For young women starting out, the biggest advice I have is... work, just work. You should not bring up the fact you're a woman, you should strive to be a very good cook or a very good chef first.
Chef Katherine Clapner is the visionary, co-founder and co-owner of Dude, Sweet Chocolate in Dallas, Texas. A culinary force to be reckoned with — Katherine is a veteran of the industry with over 20 years of experience and whose curiosity and passion continue to fuel innovative ideas for her dark chocolate collection.
Part of the second baking and pastry class that launched at the Culinary Institute of America in Hyde Park, New Work, Katherine graduated with an associate’s degree and headed overseas to get to work, honing her skills and starting her career.
After several years working in Europe at the famed Savoy in London, followed by the Windsor Court Hotel, Hotel Splendido and Hotel Cipriani under the Orient Express umbrella, she returned stateside to continue her journey.
Katherine’s experience, talent and incredible work ethic earned her positions working under the instruction of industry icons, including Charlie Trotter, Kevin Graham and Stephen Pyles. After several years, Katherine decided to create her own path and began consulting.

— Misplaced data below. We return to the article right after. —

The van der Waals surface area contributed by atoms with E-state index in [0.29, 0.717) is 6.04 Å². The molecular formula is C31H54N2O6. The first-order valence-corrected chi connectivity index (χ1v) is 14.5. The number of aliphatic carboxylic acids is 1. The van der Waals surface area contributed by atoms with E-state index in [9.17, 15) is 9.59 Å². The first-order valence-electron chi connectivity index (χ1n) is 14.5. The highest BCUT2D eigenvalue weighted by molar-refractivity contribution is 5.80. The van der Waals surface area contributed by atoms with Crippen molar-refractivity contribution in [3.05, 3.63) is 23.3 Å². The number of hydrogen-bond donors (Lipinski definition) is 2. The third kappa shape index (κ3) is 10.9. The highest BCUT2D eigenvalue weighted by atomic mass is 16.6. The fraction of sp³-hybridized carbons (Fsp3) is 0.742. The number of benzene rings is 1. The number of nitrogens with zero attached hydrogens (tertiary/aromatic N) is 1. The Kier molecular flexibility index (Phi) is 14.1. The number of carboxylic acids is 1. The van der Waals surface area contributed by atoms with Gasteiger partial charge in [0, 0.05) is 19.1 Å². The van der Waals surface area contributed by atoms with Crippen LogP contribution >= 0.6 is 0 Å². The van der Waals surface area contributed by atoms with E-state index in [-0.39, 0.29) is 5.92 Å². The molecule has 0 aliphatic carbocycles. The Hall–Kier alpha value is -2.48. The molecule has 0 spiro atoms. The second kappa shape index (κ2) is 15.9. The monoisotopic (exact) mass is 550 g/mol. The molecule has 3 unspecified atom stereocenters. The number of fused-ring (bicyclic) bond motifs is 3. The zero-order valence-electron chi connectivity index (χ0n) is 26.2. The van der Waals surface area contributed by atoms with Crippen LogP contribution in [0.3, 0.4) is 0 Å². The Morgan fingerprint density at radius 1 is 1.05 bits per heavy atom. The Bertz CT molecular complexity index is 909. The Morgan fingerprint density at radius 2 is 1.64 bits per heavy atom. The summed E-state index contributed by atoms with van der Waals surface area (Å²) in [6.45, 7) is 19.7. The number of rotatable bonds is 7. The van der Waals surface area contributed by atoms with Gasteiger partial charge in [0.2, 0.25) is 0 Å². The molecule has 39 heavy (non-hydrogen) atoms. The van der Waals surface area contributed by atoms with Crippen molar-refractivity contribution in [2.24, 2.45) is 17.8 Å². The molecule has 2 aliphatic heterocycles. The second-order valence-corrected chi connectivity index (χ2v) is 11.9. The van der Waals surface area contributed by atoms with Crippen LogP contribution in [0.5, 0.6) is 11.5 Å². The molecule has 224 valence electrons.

She has contributed recipes and consulted with Wholesome Sweeteners, Southwest Vegetarian, PF Chang’s, Texas Honey Bee Guild and Rocky Mountain High Brands. And, Dessert Professional magazine named Katherine one of their Top 10 Chefs for 2012. She was featured on Chuck’s Eat the Street in 2014 and in 2016 walked away the winner on Food Network’s Beat Bobby Flay. She has also served as a Wusthof Knives spokesperson and featured chef for their brand.
Her diverse collaborations have a wide range, including Jim Beam, Breckenridge Distillery, Laphroig, Yaupon Tea, Rahr Brewery, Pork Council, Fungus Amongus Mushroom Co., World’s Craziest Funerals, The Flaming Lips and Valrhona chocolate.
Katherine can be found running her full production kitchen and flagship Dude, Sweet Chocolate location, surrounded by an apothecary’s treasure trove of plants, animals, brain molds, and plastic unicorns. She remains an active part of the local food community, consulting and eating with some of Texas’ greatest culinary luminaries.